Quirky news stories are becoming more popular than celebrity gossip, according to Oxford University’s Reuters Institute Digital News Report 2014.
Unusual tales are becoming a key driver of traffic on news websites and is especially popular with young men – 15 per cent of UK respondents said it was important to them, just behind the 17 per cent of people who chose celebrity news.
The report’s author, Nic Newman, said: “Young men are driving a lot of this because what they enjoy is having a laugh and it’s very shareable on social media.”
The report also found that people looking for news prefer to stick to trusted brands, such as established newspapers.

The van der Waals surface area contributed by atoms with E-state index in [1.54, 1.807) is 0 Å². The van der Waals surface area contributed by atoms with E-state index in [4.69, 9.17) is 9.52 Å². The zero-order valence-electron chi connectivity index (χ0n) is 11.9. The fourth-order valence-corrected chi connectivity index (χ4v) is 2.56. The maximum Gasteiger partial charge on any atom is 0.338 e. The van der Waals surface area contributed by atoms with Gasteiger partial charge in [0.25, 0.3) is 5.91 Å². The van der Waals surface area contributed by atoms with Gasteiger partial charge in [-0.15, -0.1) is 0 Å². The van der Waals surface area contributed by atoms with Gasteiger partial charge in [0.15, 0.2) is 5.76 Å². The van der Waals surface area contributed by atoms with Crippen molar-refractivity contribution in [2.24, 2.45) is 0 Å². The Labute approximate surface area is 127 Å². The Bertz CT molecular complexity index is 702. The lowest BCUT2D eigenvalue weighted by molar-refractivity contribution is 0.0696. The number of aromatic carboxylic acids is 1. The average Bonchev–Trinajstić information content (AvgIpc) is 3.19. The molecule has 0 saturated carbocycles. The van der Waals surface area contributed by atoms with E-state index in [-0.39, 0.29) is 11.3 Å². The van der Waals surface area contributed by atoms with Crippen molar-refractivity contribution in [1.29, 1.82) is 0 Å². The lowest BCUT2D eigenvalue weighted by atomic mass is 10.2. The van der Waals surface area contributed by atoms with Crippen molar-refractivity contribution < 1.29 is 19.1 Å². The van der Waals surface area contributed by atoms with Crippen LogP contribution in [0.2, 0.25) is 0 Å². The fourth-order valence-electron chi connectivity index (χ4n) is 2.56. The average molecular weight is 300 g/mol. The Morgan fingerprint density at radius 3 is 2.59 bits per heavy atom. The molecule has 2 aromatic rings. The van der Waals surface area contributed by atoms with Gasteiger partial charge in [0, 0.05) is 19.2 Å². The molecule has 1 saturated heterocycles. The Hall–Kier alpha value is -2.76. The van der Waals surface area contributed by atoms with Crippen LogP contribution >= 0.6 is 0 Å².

Our top stories:
- Prisons' shake-up will be at heart of today's Queen's Speech
- Five things you need to know in Oxfordshire today
- TV Wildlife presenter Chris Packham speaks about his Aspergers, teenage struggles and attempts to get into Oxford University
- GALLERY: Prince William proves a hit with young and old students on Oxford visit
- Elections 2016 roundup: Everything you need to know for May 5
- Authorities search for solutions as graffiti in Oxford doubles in a year
- Tackling cyber-crime and fraud are main priorities for Conservative police commissioner candidate
- Prime Minister says he has no offshore funds following Panama Papers leak
- Traders called on to support this summer's Cowley Road Carnival
- Tributes paid in Witney to former butcher and much-loved member of community
- Successful education scheme from Oxford charity to be rolled out across the UK
- Stunt actor from Oxford meets his match on Take Me Out
- 11 years on, pupils jump for joy over installation of crossing
- Barton gets £4m cash boost to transform estate’s homes and shops